Today, a Record article was released on the administrative response to food insecurity on campus, where students purposefully choose plans with fewer meals in order to save money. The coverage is excellent! Part 1 of a 3 day discussion.

For purposes of comparing the upcoming plans with this year’s plan: Williams offers four options for meal plans that students living on campus must enroll in: 21 meals a week ($6,760 per year or assuming 24 weeks in a year, $13.41/meal), 14 a week ($6,341 or $18.79/meal), 10 a week ($5,164 or $21.51/meal) or, for seniors, 5 a week ($2,728 or $22.73/meal). Note that a sandwich, a bag of chips, and a drink from, say, Spring Street Market, is approx. $12 – lower than any one meal offered by Williams. Wow!

Key quote from Steve Klass, VP of Campus Life on “the critical goal of ensuring that no student goes hungry”:

It’s important to appreciate the centrality of this principle to our decision-making, because we recognized immediately that this meant constraining some set of choices available to students on dining plans.

Emphasis mine. Note that, according to the Record, Sophia Schmidt ’17 first brought up this issue in the fall of 2015. I don’t know what Steve Klass means by “recognized immediately”, but I suppose his definition of “immediately” is at least a year after the fact. Assume that Steve Klass is being honest and really recognized this problem “immediately.” Then why did it take the administration so long to do anything about it? (Why the competent students, who did the research for the admin to “recognize immediately” this problem, were not included in the decision-making process is the subject of another day’s discussion.)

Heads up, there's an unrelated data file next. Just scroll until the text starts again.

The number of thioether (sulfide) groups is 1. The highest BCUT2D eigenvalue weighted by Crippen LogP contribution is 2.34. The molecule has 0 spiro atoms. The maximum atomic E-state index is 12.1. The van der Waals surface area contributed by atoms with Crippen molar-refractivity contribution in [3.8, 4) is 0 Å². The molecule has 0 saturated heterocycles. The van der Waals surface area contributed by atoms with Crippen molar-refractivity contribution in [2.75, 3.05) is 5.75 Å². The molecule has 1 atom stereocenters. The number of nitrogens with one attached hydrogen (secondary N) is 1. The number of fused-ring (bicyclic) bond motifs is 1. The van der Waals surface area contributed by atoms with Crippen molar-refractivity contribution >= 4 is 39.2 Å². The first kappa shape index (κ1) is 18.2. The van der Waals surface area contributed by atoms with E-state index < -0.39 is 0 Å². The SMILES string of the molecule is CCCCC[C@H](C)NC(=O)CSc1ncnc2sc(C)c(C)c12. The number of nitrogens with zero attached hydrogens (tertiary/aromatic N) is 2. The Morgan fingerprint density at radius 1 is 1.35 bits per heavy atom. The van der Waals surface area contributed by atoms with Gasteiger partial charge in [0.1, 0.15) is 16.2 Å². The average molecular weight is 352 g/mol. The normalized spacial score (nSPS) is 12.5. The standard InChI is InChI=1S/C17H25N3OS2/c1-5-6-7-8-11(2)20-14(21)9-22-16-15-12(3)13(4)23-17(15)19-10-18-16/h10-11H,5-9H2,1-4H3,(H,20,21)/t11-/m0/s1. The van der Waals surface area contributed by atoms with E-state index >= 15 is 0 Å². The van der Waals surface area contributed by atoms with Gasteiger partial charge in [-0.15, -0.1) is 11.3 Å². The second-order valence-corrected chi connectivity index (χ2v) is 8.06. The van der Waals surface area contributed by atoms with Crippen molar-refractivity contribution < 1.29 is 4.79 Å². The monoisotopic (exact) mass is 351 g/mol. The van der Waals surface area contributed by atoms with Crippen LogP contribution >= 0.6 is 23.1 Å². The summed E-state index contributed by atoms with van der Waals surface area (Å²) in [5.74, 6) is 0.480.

This is concerning, because I don’t believe that Sophia Schmidt ’17 needed that survey to prove that food insecurity is a problem. Much like how swipes in and out of buildings are monitored by campus security, the meal swipes of students are monitored and recorded as well. How would Dining Services know if you used up all your meals at the end of the week, right? Implication: the College has always had the data it would have needed to “recognize immediately” that food insecurity is a problem on campus. 

So why didn’t the administration simply look at the data they already have? They could have saved Schmidt and other students the two years they spent working on this issue if they simply looked at the data they already have. Why didn’t they, if “ensuring that no student goes hungry” is a “critical goal” of the administration? Something does not smell right (and I’m not talking about Taco Tuesdays in Paresky).

But maybe I am wrong and the College does not keep data on food swipes/whether or not its students eat. Unsolicited suggestion: it should! How else will they know if their students are eating? Isn’t “ensuring that no student goes hungry” a “critical goal” of the administration? That nothing has been done until now implies either (1) that Klass/the administration on “recognizing immediately” food insecurity is as honest as Kellyanne Conway on the Bowling Green Massacre, or (2) that whoever is in charge of “the critical goal of ensuring that no student goes hungry” is incompetent to not have recognized this sooner.

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